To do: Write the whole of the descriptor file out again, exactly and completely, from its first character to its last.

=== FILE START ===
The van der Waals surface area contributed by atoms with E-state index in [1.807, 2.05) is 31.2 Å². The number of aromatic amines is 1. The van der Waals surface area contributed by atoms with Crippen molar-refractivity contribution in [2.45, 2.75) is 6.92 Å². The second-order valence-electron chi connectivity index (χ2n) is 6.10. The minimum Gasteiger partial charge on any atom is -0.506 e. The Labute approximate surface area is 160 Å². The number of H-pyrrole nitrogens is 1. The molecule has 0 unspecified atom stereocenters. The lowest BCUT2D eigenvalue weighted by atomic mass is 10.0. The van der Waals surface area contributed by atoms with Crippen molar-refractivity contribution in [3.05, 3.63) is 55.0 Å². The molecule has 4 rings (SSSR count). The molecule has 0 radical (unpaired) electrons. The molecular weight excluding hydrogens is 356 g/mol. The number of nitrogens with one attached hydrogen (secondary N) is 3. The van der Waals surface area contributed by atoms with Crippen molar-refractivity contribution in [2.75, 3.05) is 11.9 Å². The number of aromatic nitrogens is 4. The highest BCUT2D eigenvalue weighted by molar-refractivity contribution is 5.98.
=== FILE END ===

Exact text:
The van der Waals surface area contributed by atoms with E-state index in [1.807, 2.05) is 31.2 Å². The number of aromatic amines is 1. The van der Waals surface area contributed by atoms with Crippen molar-refractivity contribution in [2.45, 2.75) is 6.92 Å². The second-order valence-electron chi connectivity index (χ2n) is 6.10. The minimum Gasteiger partial charge on any atom is -0.506 e. The Labute approximate surface area is 160 Å². The number of H-pyrrole nitrogens is 1. The molecule has 0 unspecified atom stereocenters. The lowest BCUT2D eigenvalue weighted by atomic mass is 10.0. The van der Waals surface area contributed by atoms with Crippen molar-refractivity contribution in [3.05, 3.63) is 55.0 Å². The molecule has 4 rings (SSSR count). The molecule has 0 radical (unpaired) electrons. The molecular weight excluding hydrogens is 356 g/mol. The number of nitrogens with one attached hydrogen (secondary N) is 3. The van der Waals surface area contributed by atoms with Crippen molar-refractivity contribution in [2.75, 3.05) is 11.9 Å². The number of aromatic nitrogens is 4. The highest BCUT2D eigenvalue weighted by molar-refractivity contribution is 5.98.